The Giant Mechanical Man

From Wikipedia, the free encyclopedia
Jump to: navigation, search
The Giant Mechanical Man
Giant Mechanical Man.jpg
Theatrical poster
Directed by Lee Kirk
Produced by Jenna Fischer
Molly Hassell
Michael Nardelli
Brent Stiefel
Written by Lee Kirk
Starring Jenna Fischer
Chris Messina
Malin Akerman
Topher Grace
Music by Rich Ragsdale
Cinematography Doug Emmett
Edited by Robert Komatsu
Production
company
Taggart Productions
Votiv Films
Two Tall Boots
Distributed by Tribeca Films
Release dates
  • April 27, 2012 (2012-04-27)
Running time 94 minutes
Country United States
Language English
Budget $900,000[1]
Box office $7,396[2]

The Giant Mechanical Man is an American dramedy film written and directed by Lee Kirk. It debuted at the 2012 Tribeca Film Festival and was distributed by Tribeca Films.

Plot[edit]

Janice (Jenna Fischer) is a woman in her 30s who has yet to learn how to navigate adulthood. Tim (Chris Messina) is a devoted street artist who finds that shows as a silver-painted street performer pay the bills and leads his girlfriend to break up with him. Janice is evicted from her apartment and forced to move in with her overbearing sister, Jill (Malin Akerman). Janice receives pressure to date an egotistical self-help guru called Doug (Topher Grace).[3] However, she meets Tim when they both end up working at the zoo.

As Janice and Tim begin working together at the zoo, they slowly develop a lighthearted connection that evolves into a quality friendship. They incidentally bump into each other a couple of times away from work, and eventually end up agreeing to go out on a date. The date goes exceedingly well, and they end up sleeping together; then developing a great connection via conversation afterward.

Janice's sister, Jill, spends most of the movie trying to create a relationship between Janice and Doug, which really is something in which Janice has no interest. While on a semi-forced date with Doug, Janice walks by Tim while he's in his Mechanical Man costume and does not realize it is him. At this opportune moment, Doug has his arm around her and goes in for a kiss as they turn the corner out of Tim's line of sight. Janice declines his advances but Tim, unfortunately, doesn't see.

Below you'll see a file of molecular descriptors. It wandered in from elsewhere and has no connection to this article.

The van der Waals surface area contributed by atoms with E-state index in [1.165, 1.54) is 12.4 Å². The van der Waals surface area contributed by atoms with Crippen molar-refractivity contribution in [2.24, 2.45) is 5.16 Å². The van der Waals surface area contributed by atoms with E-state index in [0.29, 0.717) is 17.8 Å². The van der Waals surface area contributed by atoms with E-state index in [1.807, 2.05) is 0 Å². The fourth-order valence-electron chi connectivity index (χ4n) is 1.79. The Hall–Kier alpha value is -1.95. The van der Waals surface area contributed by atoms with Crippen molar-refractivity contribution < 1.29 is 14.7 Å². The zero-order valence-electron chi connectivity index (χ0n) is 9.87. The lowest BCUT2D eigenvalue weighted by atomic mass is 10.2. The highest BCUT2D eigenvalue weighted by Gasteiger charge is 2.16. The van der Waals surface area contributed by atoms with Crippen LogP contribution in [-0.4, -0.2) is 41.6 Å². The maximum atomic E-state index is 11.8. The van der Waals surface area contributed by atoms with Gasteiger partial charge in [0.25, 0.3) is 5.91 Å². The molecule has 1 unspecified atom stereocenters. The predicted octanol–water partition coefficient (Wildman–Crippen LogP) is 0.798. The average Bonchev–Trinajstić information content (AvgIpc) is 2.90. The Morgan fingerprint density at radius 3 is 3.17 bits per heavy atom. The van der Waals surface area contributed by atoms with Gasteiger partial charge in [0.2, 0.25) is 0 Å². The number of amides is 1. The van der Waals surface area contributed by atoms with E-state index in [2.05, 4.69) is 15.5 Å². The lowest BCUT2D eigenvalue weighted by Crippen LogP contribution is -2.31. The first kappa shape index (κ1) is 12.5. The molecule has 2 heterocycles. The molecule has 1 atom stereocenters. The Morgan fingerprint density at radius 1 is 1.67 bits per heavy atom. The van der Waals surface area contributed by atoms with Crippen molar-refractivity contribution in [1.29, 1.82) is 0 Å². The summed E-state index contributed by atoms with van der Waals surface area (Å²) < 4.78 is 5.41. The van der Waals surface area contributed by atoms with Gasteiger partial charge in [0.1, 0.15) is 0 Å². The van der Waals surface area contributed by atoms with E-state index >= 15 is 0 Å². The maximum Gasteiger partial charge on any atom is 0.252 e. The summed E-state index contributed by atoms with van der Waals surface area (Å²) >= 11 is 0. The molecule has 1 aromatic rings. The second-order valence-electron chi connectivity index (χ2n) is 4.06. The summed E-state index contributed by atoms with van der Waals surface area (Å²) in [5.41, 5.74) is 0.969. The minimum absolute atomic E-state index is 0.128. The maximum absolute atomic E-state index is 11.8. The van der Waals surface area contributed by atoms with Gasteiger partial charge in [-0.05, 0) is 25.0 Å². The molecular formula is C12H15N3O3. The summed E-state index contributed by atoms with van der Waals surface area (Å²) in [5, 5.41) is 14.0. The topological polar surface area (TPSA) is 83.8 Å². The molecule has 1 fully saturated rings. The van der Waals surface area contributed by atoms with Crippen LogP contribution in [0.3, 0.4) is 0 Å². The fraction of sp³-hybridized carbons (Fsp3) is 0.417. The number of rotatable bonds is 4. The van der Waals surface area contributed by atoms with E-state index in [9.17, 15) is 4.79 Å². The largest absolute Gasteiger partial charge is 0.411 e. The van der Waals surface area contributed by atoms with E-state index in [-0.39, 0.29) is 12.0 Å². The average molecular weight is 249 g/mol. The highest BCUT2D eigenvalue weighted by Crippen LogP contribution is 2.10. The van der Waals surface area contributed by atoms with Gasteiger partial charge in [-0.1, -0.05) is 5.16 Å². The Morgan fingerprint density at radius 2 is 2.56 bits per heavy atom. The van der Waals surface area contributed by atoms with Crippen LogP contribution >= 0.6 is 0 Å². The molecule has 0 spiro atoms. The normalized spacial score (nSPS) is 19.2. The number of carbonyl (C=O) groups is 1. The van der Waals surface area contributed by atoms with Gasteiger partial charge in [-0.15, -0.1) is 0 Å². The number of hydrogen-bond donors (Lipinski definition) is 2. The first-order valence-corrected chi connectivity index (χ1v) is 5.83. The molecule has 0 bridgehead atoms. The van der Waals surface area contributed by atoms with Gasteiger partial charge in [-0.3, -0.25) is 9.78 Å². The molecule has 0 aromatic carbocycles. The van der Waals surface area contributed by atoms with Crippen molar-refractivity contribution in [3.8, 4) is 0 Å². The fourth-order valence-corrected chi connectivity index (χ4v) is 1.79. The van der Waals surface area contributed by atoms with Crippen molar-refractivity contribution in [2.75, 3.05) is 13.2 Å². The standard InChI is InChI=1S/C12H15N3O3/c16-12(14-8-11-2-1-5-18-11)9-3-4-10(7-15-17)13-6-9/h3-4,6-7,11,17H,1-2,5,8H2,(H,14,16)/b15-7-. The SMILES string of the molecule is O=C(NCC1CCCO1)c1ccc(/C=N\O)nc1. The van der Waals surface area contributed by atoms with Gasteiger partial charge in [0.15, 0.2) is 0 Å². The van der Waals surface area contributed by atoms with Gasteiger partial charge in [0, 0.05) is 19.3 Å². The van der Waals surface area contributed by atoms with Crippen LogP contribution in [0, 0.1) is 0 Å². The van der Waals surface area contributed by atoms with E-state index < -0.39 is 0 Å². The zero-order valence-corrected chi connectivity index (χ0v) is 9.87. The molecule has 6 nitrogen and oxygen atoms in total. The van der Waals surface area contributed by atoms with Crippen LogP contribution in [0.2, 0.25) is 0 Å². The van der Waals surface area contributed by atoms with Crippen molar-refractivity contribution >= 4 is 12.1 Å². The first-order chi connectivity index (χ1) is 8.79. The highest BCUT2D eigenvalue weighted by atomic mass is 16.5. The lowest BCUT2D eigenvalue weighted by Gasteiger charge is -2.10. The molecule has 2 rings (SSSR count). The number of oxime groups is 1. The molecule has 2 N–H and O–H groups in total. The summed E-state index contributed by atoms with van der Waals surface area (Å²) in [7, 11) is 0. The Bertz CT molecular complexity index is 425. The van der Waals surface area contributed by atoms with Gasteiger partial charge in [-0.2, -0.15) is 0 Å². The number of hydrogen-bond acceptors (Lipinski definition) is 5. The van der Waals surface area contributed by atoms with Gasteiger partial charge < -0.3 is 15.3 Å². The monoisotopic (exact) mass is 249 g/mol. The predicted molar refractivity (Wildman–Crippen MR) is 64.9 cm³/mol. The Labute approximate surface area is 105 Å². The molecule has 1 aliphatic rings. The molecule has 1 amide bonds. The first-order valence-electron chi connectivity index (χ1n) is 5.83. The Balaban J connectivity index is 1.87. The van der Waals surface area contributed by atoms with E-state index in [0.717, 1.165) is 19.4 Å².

Tim is very hurt and cuts off contact with her, which is confusing to her since she doesn't know that he saw her and Doug together.

As she leaves a movie theater where Tim was supposed to join her and meet Jill, she sees the Giant Mechanical Man again, and takes the opportunity to confess her situation to him. As she continues talking, he reveals himself to be Tim, and they clasp hands as they face each other and smile.

Credits roll, and short scenes appear hinting at a happy relationship unfolding over an indeterminate period of time.

Cast[edit]

Production[edit]

Filming began in November 2010 in Detroit, Michigan. Many scenes were shot in the Detroit Zoo.

Reception[edit]

As of July 2013, the film holds a 71% fresh rating on Rotten Tomatoes, which indicates generally positive reviews.[4]

Variety's John Anderson gave the film a positive review, stating that the film "will meet most audiences' standards for 'charming.'" Anderson also noted that Grace's "hair-flipping delivery virtually steals the movie."[5]

Mike McGranaghan gave the film three out of four stars, stating that "Jenna Fischer and Chris Messina do exceptional work here, making the characters immensely likable. You can relate to them even if you've never quite walked a mile in their shoes. The stars share a nice chemistry as well, creating a bond that brings real warmth to the story's emotional ending." McGranaghan noted that the film "wears its indie quirks on its sleeve a little too much. Some of those quirks feel forced, especially the stuff with Topher Grace's self-possessed creep."[6]

References[edit]

External links[edit]